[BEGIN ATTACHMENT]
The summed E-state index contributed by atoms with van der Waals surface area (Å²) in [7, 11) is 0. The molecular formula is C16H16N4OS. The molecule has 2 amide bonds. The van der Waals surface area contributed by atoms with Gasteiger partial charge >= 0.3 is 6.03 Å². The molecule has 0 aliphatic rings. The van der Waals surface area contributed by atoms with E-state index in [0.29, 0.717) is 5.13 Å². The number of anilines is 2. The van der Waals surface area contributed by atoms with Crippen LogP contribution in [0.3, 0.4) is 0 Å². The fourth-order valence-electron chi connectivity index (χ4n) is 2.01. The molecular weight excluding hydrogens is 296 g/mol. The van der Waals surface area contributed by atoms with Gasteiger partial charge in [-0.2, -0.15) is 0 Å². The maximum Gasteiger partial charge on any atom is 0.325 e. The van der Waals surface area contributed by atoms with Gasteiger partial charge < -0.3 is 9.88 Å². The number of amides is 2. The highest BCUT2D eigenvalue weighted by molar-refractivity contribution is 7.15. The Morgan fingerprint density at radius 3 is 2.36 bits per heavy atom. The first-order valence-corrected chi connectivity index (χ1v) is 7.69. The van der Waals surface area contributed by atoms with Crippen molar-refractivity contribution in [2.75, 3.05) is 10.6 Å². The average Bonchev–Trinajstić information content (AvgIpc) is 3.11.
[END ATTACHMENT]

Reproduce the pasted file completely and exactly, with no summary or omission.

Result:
The summed E-state index contributed by atoms with van der Waals surface area (Å²) in [7, 11) is 0. The molecular formula is C16H16N4OS. The molecule has 2 amide bonds. The van der Waals surface area contributed by atoms with Gasteiger partial charge >= 0.3 is 6.03 Å². The molecule has 0 aliphatic rings. The van der Waals surface area contributed by atoms with E-state index in [0.29, 0.717) is 5.13 Å². The number of anilines is 2. The van der Waals surface area contributed by atoms with Crippen LogP contribution in [0.3, 0.4) is 0 Å². The fourth-order valence-electron chi connectivity index (χ4n) is 2.01. The molecular weight excluding hydrogens is 296 g/mol. The van der Waals surface area contributed by atoms with Gasteiger partial charge in [-0.2, -0.15) is 0 Å². The maximum Gasteiger partial charge on any atom is 0.325 e. The van der Waals surface area contributed by atoms with Gasteiger partial charge < -0.3 is 9.88 Å². The number of amides is 2. The highest BCUT2D eigenvalue weighted by molar-refractivity contribution is 7.15. The Morgan fingerprint density at radius 3 is 2.36 bits per heavy atom. The first-order valence-corrected chi connectivity index (χ1v) is 7.69. The van der Waals surface area contributed by atoms with Crippen molar-refractivity contribution in [2.75, 3.05) is 10.6 Å². The average Bonchev–Trinajstić information content (AvgIpc) is 3.11.